The Indian legal system registers and records ownership and transfer of land through a varied mechanism requiring multiple documents and records to be created and maintained by different departments and stored in different formats. In a bid to create a more efficient and effective method of recording and storing land records, the government of India introduced the Digital India Land Record Modernization Program (DILRMP) in 2008. This has, to some extent, made it easier to verify documents presented as proof of ownership at the time of a sale. However, due to the complex nature of the prevalent system, it is imperative as a home buyer to ascertain the accurate title of the land on which the property you wish to purchase has been built. A marketable title is one which is free of encumbrances, has proper records of ownership and has not tax liabilities. A three-step perspective can be adopted when trying to establish the merit of a title:
In India, the Survey Department is responsible for measuring land, setting boundaries and maintaining land records. As per the Transfer of Properties Act 1882 and the Indian Registration Act 1908 transfer of any immoveable property exceeding the value of Rs.100/- must be registered with the government. All changes to the title and ownership must be recorded and registered as well. Therefore, the first step towards understanding the legal title of land is to procure the legal title report for the same. For all RERA registered projects, this can be found on the RERA website by entering the project’s RERA registration number. For projects that are not RERA registered, a buyer must look for the Property Card or Index II. A Property Card is an extract obtained from the urban land records register. It is a government certified document that proves ownership. It contains details of the history of ownership of the land, land description, taxes paid and unpaid, mutation records, encumbrances, etc. This card can be obtained from the city survey officer or downloaded from the official government website. A property Index II is an autogenerated document that is created at the time of registration of a transfer. It contains a short description of the registered documents and details of the immoveable property. It summarizes and legitimizes the transfer but does not prove validity of the contents of the registered documents. It is issued and maintained by the sub registrar’s office and stamp duty department and is usually found attached to the registered documents.
In order to begin construction, a builder must procure certain NOCs and certifications from the government. These are issued only when the project plans are in tandem with the local laws and do not violate any zoning norms. A Commencement Certificate (CC) is issued for a project once all necessary NOCs are procured and the civic plans have been approved. RERA protects buyers by issuing a registration number only to those projects that have received a CC. Once a building is complete a builder must procure and Occupation Certificate (OC) from the local authorities to make it legal for owners to move in and occupy their flat. An OC is needed to get water lines, electrical lines and other essential services in a project. Without an OC it is illegal for an owner to occupy their flat. Therefore, it is imperative as a home buyer to ensure that the building in which you wish to purchase a flat has received its OC. For RERA registered projects you can find an uploaded copy of the CC and OC on the RERA website by entering the project’s RERA registration number.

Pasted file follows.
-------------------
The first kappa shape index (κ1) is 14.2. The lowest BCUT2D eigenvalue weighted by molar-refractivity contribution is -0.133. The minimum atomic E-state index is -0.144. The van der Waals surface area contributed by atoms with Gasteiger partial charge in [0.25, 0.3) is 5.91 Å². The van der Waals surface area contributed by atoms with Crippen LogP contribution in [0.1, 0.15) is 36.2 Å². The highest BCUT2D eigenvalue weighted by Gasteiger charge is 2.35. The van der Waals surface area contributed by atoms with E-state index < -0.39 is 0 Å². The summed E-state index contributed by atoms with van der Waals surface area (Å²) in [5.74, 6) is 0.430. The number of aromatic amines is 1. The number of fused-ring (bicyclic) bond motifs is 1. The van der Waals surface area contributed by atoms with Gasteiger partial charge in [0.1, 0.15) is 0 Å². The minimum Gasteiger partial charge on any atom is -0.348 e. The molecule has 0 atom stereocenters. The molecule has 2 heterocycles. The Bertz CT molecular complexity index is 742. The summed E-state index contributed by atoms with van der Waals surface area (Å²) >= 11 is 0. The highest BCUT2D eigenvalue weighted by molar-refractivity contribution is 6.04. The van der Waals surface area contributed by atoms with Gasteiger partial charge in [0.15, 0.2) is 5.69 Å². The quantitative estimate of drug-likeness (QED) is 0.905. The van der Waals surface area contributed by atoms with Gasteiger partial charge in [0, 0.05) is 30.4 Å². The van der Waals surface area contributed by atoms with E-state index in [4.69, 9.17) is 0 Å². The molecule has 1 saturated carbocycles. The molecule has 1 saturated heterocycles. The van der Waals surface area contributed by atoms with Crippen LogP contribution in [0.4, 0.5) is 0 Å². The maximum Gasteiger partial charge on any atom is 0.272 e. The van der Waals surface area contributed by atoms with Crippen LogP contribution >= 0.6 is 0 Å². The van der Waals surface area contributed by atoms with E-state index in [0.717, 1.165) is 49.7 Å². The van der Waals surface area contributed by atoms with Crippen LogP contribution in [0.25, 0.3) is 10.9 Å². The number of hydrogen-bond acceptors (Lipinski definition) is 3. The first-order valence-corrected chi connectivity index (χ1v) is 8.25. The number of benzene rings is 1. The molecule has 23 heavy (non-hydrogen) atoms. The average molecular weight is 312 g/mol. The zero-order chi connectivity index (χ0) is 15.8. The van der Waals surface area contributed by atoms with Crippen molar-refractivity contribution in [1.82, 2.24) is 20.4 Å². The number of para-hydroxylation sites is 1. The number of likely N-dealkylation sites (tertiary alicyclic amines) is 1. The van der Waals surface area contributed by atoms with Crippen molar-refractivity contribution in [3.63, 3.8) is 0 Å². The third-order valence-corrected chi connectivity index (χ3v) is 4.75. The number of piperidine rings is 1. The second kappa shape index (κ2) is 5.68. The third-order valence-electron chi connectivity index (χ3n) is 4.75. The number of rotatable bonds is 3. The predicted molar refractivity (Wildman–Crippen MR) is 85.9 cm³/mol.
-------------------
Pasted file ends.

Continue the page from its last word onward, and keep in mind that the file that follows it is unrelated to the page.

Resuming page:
Physical possession refers to who inhabits the property in question. A flat that is available in the market for sale may have tenants living in it or other claimants. Especially in the case of a plot of land, it is extremely important to determine if there are any encroachments, squatters or claimants by adverse possession. A property that is inherited under the HUF Law may require a NOC from all heirs before it can be transferred. In cooperative housing societies, upon the death of an owner, the shares of his flat are not immediately transferred to the registered nominee. The nominee is simply a custodian and does not have the legal right to claim ownership solely on the basis of his or her nomination. Therefore, it is important to ascertain the authenticity of an individual’s claim of ownership of a property and identify if there are any challenges to their claim, before getting into any sale agreement.
It is not always easy to be able to identify, procure, study and infer the accurate status of a project from the documents that are made available to the general public. Although the government has taken several measures to make the entire process more transparent it is difficult for a common man to make sense of all of it. Many documents are published in local languages and in legal jargon that can confuse even the most informed buyer. Moreover, due to the nature of our current system no one single document can prove complete ownership. Whether you choose to buy a plot of land, an independent house or a flat it is vital that you seek the right assistance and advice to decipher the documents available and ascertain the true nature of the ownership history and present title of the plot, house or flat you wish to purchase.
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